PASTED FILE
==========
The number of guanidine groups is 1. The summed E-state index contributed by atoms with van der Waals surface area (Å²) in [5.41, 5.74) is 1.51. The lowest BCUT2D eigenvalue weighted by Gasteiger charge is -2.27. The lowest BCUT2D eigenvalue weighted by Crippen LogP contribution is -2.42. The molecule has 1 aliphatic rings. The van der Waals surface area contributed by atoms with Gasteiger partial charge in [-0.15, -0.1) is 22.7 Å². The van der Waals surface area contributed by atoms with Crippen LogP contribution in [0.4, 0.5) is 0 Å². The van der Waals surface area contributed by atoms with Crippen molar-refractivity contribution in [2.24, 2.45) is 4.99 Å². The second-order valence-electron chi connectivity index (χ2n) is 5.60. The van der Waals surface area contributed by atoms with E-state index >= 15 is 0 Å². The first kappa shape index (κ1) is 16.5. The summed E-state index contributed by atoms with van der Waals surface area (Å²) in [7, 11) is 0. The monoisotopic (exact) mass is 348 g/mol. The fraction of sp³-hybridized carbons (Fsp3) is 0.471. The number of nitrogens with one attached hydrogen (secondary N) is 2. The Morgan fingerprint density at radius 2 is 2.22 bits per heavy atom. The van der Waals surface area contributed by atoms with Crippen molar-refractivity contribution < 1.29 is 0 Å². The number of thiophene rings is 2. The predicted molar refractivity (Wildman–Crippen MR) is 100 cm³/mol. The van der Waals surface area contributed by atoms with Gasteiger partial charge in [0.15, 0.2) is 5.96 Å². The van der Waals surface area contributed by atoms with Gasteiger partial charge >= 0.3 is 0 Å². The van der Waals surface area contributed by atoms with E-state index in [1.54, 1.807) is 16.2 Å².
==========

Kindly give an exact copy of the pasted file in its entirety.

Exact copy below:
The number of guanidine groups is 1. The summed E-state index contributed by atoms with van der Waals surface area (Å²) in [5.41, 5.74) is 1.51. The lowest BCUT2D eigenvalue weighted by Gasteiger charge is -2.27. The lowest BCUT2D eigenvalue weighted by Crippen LogP contribution is -2.42. The molecule has 1 aliphatic rings. The van der Waals surface area contributed by atoms with Gasteiger partial charge in [-0.15, -0.1) is 22.7 Å². The van der Waals surface area contributed by atoms with Crippen LogP contribution in [0.4, 0.5) is 0 Å². The van der Waals surface area contributed by atoms with Crippen molar-refractivity contribution in [2.24, 2.45) is 4.99 Å². The second-order valence-electron chi connectivity index (χ2n) is 5.60. The van der Waals surface area contributed by atoms with E-state index >= 15 is 0 Å². The first kappa shape index (κ1) is 16.5. The summed E-state index contributed by atoms with van der Waals surface area (Å²) in [7, 11) is 0. The monoisotopic (exact) mass is 348 g/mol. The fraction of sp³-hybridized carbons (Fsp3) is 0.471. The number of nitrogens with one attached hydrogen (secondary N) is 2. The Morgan fingerprint density at radius 2 is 2.22 bits per heavy atom. The van der Waals surface area contributed by atoms with Crippen molar-refractivity contribution < 1.29 is 0 Å². The number of thiophene rings is 2. The predicted molar refractivity (Wildman–Crippen MR) is 100 cm³/mol. The van der Waals surface area contributed by atoms with Gasteiger partial charge in [0.15, 0.2) is 5.96 Å². The van der Waals surface area contributed by atoms with Gasteiger partial charge >= 0.3 is 0 Å². The van der Waals surface area contributed by atoms with E-state index in [1.54, 1.807) is 16.2 Å².